Daniel Hamilton is Director of the civil liberties group Big Brother Watch.
Before last year’s general election, the Conservative Party made a clear pledge to reduce the personal information held on individuals by central government. The coalition agreement formalised this pledge, committing the government to “restoring the rights of individuals in the face of encroaching state power”.
While they have held to this pledge in respect of scrapping ID cards and abolishing the ContactPoint database, a £200 million system which was to have centrally logged the names, ages, addresses, schools, GPs and other private and personal details of 11 million children in the UK, their record has not been entirely positive.
The Government have, for example, opted to plough ahead with the Labour government’s Intercept Modernisation Programme system to log all text messages, phone calls and e-mails sent in the United Kingdom and they have reneged on their promise to abolish the Summary Care Record database of our medical data.
Mindful of the Coalition’s genuinely mixed record to date on civil liberties issues, the Home Secretary’s announcement in respect of the Passenger Name Records (PNR) system is deeply disappointing.
The Home Office have confirmed that the Government will, at a meeting of European justice and home affairs minister on Monday, push for plans to create an EU-wide database of travel records to include provisions to retain data of all flights for up to six years. As presently drafted, the scheme would only apply to flights in and out of Europe and would see personal details anonymised after 30 days.
By taking such a position, the United Kingdom Government has set itself on a collision with the German Government and European Parliament, both of which are actively opposed to the extension of this type of data sharing on an EU level on civil liberties grounds.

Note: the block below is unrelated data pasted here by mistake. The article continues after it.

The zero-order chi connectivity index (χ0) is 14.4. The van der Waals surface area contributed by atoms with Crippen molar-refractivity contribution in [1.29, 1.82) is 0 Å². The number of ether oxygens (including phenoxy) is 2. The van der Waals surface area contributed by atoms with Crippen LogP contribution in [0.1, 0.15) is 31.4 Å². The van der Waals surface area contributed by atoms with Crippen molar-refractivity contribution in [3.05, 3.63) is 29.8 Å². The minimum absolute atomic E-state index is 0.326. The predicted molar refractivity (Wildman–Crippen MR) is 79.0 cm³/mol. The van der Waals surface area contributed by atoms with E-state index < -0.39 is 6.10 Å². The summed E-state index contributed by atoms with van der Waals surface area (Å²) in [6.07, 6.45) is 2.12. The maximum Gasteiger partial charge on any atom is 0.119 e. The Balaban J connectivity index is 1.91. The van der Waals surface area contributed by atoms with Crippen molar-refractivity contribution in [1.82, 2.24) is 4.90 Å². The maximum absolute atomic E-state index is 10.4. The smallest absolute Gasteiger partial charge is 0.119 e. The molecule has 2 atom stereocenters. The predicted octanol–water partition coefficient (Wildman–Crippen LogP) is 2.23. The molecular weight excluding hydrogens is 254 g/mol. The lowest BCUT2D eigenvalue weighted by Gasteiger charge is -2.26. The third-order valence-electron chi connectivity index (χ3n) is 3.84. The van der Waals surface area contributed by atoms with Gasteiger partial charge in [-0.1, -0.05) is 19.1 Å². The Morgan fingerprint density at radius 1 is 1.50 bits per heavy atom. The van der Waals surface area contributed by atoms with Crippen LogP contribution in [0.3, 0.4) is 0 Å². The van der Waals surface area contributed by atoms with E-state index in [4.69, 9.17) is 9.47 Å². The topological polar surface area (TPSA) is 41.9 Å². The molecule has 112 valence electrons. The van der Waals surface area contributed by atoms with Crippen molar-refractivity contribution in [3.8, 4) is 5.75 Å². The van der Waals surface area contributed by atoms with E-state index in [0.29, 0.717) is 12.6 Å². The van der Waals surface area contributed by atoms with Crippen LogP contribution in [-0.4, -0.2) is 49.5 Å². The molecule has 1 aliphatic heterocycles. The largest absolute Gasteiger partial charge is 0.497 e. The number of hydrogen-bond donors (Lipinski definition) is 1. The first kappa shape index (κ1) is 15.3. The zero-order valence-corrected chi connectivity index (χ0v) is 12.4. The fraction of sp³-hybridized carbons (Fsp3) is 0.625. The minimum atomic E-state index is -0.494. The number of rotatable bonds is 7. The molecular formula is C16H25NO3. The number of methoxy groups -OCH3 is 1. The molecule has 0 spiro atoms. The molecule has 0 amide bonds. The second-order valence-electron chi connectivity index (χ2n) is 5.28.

Quite apart from any concerns civil liberties campaigners may have about this latest scheme, the Government already holds too excessive an amount of information about our travel habits as a result of the “e-borders” scheme.
“E-borders” demands – under the provisions of the Immigration and Police (Passenger, Crew and Service Information) Order 2008 – the following pieces of information are, among others, recorded for each journey:
- The identity of the individual who has made the travel booking.
- The names of any other passengers who are included on the same booking.
- The means by which the ticket was booked, including the number of any credit or debit cards used.
- A note that the ticket booked is one-way (if applicable).
- The class of transport in which the passenger is travelling.
- The card number of any frequent traveller scheme used by the individual.
- Any personalised meal requests i.e. for dietary or religious reasons.
In total, the system logs 42 different pieces of information about each traveller (59 if they are lucky enough to be under the age of eighteen).
Each of the 42 pieces of data obtained relating to each passenger are logged on a central database in Manchester which can be accessed by a myriad of government bodies including the Police, Home Office and UK Border Authority. While the exact number of individuals with access to the data archived under the e-borders scheme has yet to be determined, one only need to look past examples of data loss by government departments to see the foolhardiness of storing such a diverse range of personal information about individuals on a centralised government database.
Nobody would argue that it is not wise for the immigration authorities to conduct a due diligence exercise in order to guarantee both the safety of passengers and the integrity of Britain’s borders. The Passenger Name Records and e-borders systems, however, cross the fine line between ensuring safety and unnecessarily intruding on privacy.
In seeking to ensure the safety of individual flights it is of course logical for the names and birth dates of passengers to be cross-referenced against those of not just suspected terrorists but also those with past histories of having caused disruption on aircrafts. But, beyond this, due diligence as to the safety of the baggage checked in by passengers and the effects they have about their person can easily be conducted via the existing scanning procedures. The collection of any additional information is an invasive and unnecessary distraction from the core objective of ensuring the safety of passengers.
The Home Secretary should think again before pushing for the introduction of a policy as intrusive and illiberal as the PNR system.
A government elected on a promise to scale back the database state should be an opponent of this type of policy, not its biggest cheerleader.